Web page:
TTWI: Benedict XVI has given us an applied theology that is vital for peacemaking — we just need to apply it?
GS: He presents the ultimate understanding of relationship — he provides insights that can be applied to reconciling with God and to resolving conflict with one’s our fellow humans. There is a natural fit between peacemaking and his applied theology.
TTWI: But does success in peacemaking rely on an applied theology?
GS: Yes. But to understand the vital link, we have to engage in reflection. Contemplation leads us to an important discovery: the path to peace parallels the path to salvation. And the two paths eventually converge. These two endeavors — making peace and seeking salvation — go hand in hand. This is one of the more important secrets of peacemaking. This discovery leads us to conclude that only a faith-based approach leads to real peace — to the Peace of Christ.
TTWI: But surely that idea does not garner universal agreement. The culture does not see the world in that manner. You will run into stiff opposition.
GS: That’s very true. In Secrets I address the problems that arise from conflicting worldviews. We may start with a practical peacemaking axiom — in order to resolve conflict we must work within reality. We seek real results in the real world. If we ignore reality or operate with a faulty view of reality, peace eludes us. In other words, success relies on our moving away from fantasy or from altered reality. We seek to see things “as they are.”
TTWI: But how do you define reality? You turn to philosophy?
GS: Yes, in a way. A philosophy simply states how one views reality. Every philosophy makes claims about the nature of reality. A philosophy may be formal and academic. Or it can be informal and personal. Or it can be largely unstated, a collection of unvoiced opinions that guide how one lives. As a bottom line, it is a view of reality.
TTWI: And a person’s philosophy affects how they resolve conflict?
GS: When peacemakers resolve conflict they explore how the parties view reality. They ask, what is true for a party and what is false for them? Often the conflict has its roots in the different ways people see reality. A peacemaker helps them explore different perspectives. Peacemakers help them enter into dialogue about how they view the world.
TTWI: Some peacemakers treat all worldviews as equivalent or of equal value. But that’s not your approach?
GS: Some philosophies are so at odds with reality that they become conflict drivers. They depart so severely from a comprehensive sense of reality that they create chronic disharmony. For example, they offer a faulty view of the nature of man, which leads people to fight against their true nature. Promoting a false view is like blindfolding drivers and setting them on a racetrack. There will be crashes.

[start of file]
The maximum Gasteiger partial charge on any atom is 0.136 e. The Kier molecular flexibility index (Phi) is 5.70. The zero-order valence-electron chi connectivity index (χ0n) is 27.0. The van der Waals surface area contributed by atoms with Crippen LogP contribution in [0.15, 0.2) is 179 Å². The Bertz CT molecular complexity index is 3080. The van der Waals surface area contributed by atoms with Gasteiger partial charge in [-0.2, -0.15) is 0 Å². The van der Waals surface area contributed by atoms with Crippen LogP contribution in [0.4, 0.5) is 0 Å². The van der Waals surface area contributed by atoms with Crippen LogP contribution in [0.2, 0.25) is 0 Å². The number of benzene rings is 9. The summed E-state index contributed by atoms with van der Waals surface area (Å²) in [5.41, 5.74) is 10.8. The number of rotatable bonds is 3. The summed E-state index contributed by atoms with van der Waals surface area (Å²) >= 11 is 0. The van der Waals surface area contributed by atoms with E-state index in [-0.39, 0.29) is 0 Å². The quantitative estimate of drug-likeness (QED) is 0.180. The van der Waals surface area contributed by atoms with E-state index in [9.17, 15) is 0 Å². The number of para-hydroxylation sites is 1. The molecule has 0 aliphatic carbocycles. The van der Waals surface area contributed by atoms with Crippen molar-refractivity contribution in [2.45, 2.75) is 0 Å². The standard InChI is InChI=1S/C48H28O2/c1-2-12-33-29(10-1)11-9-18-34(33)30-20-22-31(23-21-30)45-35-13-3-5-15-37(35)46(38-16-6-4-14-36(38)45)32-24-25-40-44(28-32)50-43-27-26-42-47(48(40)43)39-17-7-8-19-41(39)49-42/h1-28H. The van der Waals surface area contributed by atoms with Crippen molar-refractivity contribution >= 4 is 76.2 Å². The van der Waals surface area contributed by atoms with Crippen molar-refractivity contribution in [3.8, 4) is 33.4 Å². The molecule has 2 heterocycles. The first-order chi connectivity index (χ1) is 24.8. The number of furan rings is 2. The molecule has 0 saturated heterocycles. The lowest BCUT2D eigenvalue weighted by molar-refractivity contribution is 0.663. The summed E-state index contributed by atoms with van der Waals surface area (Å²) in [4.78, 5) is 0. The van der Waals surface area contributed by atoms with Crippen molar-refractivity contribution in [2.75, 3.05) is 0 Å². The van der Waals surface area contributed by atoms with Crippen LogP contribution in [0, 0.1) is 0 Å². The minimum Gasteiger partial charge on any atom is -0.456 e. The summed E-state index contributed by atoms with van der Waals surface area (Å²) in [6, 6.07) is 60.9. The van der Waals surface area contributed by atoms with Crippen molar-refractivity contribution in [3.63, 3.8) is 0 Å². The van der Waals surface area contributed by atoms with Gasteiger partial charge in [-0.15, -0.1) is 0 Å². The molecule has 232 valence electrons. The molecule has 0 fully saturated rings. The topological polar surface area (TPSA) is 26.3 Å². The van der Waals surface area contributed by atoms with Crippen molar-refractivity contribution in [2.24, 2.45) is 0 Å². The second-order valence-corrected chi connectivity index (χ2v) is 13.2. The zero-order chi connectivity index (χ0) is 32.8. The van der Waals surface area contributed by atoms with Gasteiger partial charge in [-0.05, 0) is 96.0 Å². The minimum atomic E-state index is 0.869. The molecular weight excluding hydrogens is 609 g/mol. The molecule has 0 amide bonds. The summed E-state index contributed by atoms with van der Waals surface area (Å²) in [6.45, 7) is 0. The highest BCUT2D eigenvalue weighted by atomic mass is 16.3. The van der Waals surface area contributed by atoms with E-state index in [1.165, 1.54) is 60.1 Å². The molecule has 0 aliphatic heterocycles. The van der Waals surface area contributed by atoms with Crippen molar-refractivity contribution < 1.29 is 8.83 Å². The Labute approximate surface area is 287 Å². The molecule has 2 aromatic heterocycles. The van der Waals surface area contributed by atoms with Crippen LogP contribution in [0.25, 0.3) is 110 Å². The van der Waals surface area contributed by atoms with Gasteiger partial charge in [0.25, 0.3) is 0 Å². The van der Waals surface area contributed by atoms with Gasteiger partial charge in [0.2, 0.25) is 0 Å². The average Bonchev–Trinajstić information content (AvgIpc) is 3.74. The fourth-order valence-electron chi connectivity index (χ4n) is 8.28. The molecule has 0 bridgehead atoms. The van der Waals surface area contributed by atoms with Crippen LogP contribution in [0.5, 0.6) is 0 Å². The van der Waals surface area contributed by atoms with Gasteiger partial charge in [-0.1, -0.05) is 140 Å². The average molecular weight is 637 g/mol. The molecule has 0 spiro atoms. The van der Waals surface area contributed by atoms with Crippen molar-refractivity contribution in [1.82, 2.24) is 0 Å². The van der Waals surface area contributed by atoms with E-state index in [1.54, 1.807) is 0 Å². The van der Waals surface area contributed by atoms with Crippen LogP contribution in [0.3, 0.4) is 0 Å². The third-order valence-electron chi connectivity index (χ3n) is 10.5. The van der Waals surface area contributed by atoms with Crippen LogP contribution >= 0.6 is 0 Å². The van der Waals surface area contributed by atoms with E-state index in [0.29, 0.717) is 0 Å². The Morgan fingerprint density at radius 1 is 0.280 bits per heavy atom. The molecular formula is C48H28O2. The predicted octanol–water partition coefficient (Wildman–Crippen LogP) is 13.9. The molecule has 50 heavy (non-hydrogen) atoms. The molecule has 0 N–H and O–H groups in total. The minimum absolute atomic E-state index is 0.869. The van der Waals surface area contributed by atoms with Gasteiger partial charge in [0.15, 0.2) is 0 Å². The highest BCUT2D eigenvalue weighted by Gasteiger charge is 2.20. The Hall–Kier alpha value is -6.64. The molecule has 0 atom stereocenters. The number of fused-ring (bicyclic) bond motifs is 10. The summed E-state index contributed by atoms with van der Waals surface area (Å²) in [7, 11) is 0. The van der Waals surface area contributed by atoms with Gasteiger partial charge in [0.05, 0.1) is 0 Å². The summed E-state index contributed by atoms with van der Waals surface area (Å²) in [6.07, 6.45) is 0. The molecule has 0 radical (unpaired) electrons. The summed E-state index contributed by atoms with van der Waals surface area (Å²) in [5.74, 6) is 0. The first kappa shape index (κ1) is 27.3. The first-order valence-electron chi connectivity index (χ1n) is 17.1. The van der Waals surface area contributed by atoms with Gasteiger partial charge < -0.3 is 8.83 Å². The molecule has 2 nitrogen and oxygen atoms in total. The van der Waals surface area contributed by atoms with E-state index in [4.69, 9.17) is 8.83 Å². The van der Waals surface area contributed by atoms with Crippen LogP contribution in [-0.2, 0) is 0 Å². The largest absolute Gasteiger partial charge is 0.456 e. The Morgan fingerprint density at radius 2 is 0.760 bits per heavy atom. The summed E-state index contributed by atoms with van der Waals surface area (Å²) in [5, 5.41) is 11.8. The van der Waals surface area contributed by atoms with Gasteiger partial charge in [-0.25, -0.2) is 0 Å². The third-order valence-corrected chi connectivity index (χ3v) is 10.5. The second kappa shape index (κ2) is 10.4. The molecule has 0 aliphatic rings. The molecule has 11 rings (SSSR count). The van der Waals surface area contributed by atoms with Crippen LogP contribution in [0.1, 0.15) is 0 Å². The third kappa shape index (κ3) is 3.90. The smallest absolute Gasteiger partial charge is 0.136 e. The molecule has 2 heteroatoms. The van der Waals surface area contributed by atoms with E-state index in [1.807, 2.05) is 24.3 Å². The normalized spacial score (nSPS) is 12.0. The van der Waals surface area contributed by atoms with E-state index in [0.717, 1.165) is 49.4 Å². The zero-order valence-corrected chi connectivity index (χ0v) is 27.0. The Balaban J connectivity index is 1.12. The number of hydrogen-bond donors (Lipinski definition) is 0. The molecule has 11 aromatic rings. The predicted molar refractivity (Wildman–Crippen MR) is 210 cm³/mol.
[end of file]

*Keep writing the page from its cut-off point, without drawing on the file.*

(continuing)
TTWI: Care to name any villains?
GS: Philosophical materialism is the leading culprit. It’s the primary worldview of the contemporary culture. Materialism argues the universe sprung into existence spontaneously as a result of material causes — it just popped into existence all on its own.
TTWI: It seems you also object to materialism’s view of human nature.
GS: Humans are seen as bio-robots subject to bio-determinism. In this view, there is no such thing as free will and no soul. Human lives are the sum total of material processes. All human ideas and beliefs simply emerge from underlying material conditions. Materialists consider that the correct mix of neurons and brain chemicals forms your beliefs — for example, your belief in God. In this view all Creation is one giant mechanical accident — an accumulation of mindless matter. You get the idea.
TTWI: And that hampers peacemaking?
GS: Such views spawn destructive approaches. “Peacemakers” take up coercive and manipulative techniques. They see man as a herd animal, as someone to be controlled and prodded. Love, especially divine love, slips out of the equation.
TTWI: A different philosophy is required for success?
GS: Peacemakers need a philosophy that describes a comprehensive reality — one that includes both natural and supernatural elements. This philosophy — Christian Idealism — advances the idea that all Creation emerges from the Mind of God. This is the same view one finds in scripture. Benedict XVI marries such Idealism with faith to arrive at the deepest possible understanding of Creation and the nature of man.
TTWI: Can the combination — philosophy and theology — deliver practical results?
GS: In peacemaking we must produce real results. Transformation must occur. Reconciliation must take place. Peacemaking tools must be practical. Secrets describes an accurate reality in which peacemaking is possible. It is a practical approach that blazes a path leading to the Peace of Christ.
TTWI: Anything else we should know?
GS: Peacemaking is not easy. Today’s world would not be in such a mess if it were easy. Rather, the challenging truths that make peace possible have been buried for a very long time. That is why we call those truths The Secrets of Peacemaking. This new book unearths such truths to lay a foundation and a path that are vital for anyone seeking the Peace of Christ.
TTWI: Will you be providing more information about this new book?
GS: Episodes of the podcast Peace Be With You will focus on The Secrets of Peacemaking. Those upcoming episodes will help shine light on these vital truths and what they mean for our world today.